Remote Procedure Calls
Remote Procedure Calls (RPCs) have been around since the earliest days of computer networks, dating from about 1980. It seems natural that one computer might want to send a request for computation to be accomplished by another computer and then for the remote computer to send back the result. These systems have mostly followed the same basic design.
The design is that a specification is written to specify what Procedure Calls can be made between the two computers, what parameters the first will send to the second, and what return result will be sent from the second to the first. This “specification” requires that the two computers send compatible data formats between them when making the request and the response.
It should be clear that the previous section section explained a particular specification language (the protobuf IDL) and the data format to use when the communcation channel (the protobuf data serialization format).
The second part of the common design of RPC systems is that the RPC system generates “boilerplate” code that handles the packing up of parameters, sending them, waiting for the response, then unpacking the result and presenting back to other layers of the program in a way that makes sense for the programming language. This generated, repetitive code is ofter referred to as the stubs. There is a “stub” for each method call and response that makes the calling of a Remote Procedure Call look either mostly or completely like a “normal” procedure call that does not utilize the network.
This ability to “hide” the use of the network in an RPC is of arguable value. Consider
this procedure call where the method
Bar is being called on the object
the result placed in the variable
If this is a normal, non-networked function call that our current processors can do billions of times per second, the odds of this function truly failing are very low. “Failing” here might be a situation such that the program is out of memory, memory corruption by cosmic rays has been detected, or the processor is powering down so as to not overheat. These are all failures, it is true, but outside the first one these types of failures are so rare that a typical developer may never see them in their who career. Running out of memory is not outside the experience of most developers, but that usally is a catastrophic development for the running program not one that most programming languages provide much way to do anything about (the program just crashes).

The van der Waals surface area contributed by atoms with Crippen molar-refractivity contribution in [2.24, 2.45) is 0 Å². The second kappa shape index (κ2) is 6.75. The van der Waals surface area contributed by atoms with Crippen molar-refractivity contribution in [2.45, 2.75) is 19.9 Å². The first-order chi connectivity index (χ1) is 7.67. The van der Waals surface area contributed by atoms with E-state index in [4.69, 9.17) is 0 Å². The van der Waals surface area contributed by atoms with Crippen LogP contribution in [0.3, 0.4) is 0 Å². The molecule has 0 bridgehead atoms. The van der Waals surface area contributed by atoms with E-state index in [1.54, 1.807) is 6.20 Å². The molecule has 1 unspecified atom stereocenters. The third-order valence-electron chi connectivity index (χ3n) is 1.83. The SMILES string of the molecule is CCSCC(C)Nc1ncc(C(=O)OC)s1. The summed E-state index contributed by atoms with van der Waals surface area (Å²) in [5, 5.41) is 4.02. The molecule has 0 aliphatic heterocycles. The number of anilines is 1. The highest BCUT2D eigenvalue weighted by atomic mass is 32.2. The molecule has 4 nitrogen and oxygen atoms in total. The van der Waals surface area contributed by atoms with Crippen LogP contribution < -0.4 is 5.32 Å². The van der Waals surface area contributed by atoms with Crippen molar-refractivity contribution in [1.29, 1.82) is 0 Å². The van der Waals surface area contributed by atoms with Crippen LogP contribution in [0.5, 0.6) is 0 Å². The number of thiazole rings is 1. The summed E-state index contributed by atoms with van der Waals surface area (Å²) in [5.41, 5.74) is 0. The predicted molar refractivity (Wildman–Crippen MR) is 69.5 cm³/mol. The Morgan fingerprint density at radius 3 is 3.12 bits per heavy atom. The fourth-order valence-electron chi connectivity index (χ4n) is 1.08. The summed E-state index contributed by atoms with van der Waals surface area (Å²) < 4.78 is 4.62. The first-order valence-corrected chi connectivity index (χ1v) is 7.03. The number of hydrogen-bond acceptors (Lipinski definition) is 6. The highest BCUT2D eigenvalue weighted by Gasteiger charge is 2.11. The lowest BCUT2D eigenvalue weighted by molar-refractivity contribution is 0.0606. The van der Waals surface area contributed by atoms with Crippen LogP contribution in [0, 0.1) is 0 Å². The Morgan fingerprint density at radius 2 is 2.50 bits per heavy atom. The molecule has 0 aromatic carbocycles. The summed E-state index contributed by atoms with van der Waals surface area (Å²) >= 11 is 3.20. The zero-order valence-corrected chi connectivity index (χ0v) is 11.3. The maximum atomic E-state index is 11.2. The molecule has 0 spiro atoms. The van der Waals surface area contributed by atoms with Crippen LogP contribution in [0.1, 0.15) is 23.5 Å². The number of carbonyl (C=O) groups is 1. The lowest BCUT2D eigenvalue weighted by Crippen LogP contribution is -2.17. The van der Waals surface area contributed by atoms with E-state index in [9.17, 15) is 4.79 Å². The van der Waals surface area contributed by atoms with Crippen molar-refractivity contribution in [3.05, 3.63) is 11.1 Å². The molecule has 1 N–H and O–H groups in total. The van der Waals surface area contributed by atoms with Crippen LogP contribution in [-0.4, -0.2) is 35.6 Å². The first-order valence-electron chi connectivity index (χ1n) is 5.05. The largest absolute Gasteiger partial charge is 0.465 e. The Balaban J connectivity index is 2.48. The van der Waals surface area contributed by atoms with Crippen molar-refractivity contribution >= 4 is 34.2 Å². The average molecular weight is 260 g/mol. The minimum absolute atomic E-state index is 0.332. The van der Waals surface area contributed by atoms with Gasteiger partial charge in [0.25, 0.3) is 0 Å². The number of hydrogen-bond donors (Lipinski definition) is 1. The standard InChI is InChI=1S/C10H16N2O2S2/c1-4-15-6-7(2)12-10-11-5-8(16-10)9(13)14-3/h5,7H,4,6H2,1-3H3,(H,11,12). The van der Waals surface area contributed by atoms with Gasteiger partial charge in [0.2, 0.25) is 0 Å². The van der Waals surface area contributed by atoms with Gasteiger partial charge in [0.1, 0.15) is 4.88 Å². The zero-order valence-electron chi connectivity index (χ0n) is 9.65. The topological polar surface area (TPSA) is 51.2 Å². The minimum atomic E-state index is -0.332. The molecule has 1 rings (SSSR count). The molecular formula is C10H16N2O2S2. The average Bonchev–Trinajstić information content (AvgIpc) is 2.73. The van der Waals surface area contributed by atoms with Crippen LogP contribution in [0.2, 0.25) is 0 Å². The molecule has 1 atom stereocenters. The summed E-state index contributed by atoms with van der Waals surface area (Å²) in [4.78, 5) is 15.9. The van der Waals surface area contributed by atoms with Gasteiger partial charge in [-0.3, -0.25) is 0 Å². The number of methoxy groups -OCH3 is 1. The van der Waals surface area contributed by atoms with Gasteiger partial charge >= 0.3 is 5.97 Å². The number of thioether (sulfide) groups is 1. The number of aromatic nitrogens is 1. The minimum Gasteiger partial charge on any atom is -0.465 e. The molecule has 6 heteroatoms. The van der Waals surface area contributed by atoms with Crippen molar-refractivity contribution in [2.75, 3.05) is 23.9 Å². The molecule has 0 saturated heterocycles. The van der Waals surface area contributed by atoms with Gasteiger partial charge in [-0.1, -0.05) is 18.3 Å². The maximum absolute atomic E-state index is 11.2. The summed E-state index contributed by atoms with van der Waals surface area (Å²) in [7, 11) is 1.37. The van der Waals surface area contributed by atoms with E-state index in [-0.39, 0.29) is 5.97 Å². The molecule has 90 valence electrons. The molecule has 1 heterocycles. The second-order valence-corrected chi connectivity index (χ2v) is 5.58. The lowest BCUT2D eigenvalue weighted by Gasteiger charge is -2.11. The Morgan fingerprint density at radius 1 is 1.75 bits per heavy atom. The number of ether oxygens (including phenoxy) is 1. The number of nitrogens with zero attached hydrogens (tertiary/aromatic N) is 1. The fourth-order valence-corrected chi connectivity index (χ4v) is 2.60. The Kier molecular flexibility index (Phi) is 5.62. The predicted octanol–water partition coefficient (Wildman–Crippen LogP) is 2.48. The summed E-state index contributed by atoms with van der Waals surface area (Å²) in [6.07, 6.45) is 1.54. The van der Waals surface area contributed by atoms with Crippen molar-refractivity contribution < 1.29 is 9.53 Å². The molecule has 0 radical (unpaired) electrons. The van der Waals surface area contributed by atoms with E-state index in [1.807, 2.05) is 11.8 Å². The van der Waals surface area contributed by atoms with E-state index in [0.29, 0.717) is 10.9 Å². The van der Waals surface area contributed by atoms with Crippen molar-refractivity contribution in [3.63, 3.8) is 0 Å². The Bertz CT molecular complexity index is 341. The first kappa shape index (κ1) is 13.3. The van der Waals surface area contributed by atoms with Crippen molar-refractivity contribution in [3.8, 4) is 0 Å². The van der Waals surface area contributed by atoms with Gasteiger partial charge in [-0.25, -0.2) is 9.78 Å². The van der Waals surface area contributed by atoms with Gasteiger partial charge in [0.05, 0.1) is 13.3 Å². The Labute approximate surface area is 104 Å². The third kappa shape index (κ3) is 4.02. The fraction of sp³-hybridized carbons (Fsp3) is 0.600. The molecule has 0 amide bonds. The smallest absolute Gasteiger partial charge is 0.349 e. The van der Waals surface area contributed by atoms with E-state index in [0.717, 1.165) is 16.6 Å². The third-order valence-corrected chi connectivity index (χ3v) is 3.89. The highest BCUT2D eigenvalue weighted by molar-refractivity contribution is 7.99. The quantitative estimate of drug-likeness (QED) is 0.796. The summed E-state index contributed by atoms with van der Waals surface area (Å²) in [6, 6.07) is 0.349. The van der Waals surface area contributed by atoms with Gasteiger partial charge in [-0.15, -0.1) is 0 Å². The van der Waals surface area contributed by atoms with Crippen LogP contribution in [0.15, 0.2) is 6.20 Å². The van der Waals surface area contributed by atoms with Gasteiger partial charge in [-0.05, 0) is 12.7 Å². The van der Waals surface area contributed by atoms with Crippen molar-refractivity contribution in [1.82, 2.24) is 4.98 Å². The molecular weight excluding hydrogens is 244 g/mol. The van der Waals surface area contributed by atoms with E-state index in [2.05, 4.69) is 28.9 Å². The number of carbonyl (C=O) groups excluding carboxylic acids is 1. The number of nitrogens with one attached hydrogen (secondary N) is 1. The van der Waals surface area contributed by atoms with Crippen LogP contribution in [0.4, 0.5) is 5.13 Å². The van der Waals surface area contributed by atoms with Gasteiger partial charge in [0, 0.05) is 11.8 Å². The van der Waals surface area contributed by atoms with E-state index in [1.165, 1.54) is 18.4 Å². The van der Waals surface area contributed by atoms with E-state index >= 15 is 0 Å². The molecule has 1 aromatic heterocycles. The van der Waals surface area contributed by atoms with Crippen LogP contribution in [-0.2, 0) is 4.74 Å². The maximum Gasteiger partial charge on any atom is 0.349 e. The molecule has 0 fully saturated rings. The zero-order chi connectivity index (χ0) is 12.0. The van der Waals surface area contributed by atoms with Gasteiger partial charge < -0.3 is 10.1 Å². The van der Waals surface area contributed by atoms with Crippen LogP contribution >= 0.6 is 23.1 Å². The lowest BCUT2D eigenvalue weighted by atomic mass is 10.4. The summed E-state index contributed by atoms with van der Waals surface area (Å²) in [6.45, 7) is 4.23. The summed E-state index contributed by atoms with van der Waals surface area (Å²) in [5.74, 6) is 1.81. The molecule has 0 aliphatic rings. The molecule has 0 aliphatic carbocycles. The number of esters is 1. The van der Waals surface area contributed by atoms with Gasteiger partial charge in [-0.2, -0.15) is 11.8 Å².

However, if by the generation of stubs the call in the example above uses a network,
the class of failures that can happen is not only much larger, but the liklihood
of a failure is vastly larger. Some reasonable failures might be:
* The machine that was expected to do the computation
Bar on behalf of
currently overloaded and cannot accept the request, although it might be able
* The network connecting the caller and receiver of the mesasge about
not connected via a network right now (the network is down, the plug was pulled
out by the dog).
* The remote machine that would normally do the computation of
Bar is offline
… and there are many more. This is the reason that parigot always returns
an error code from any method call, because we do not want to have a situation
where the parigot developer “forgets” that the are using a network when making
a procedure call. The case of
Foo.Bar() above makes it very pleasant to ignore
the networking involved in the computation, until it doesn’t.
parigot and generated code
Previously, we mentioned that RPC systems for 40+ years have been generating
code to make RPC calls easier and more pleasant to use. We also mentioned that
there are risks with completely hiding the network from a user trying to do
what appears to be a simple procedure call. parigot generates a large amount of
code based on the
.proto files that specify the interfaces between services in
your system. parigot tries to strike a balance between convenience of notation
and exposing the multitude ways that a network can fail. In the case of the
current golang support parigot generates code that is strongly typed such that
the developer must use the correct types when interacting between a caller and
receiver (there are no loopholes in the type system). Further, parigot is
careful to expose to the user the return value that would be expected and might
include information in it about the details of the network failure. Finally,
when using the continuations sytle of development with parigot, parigot has
strongly typed notions called
Futures that express that a network call is in
progress and may yet fail.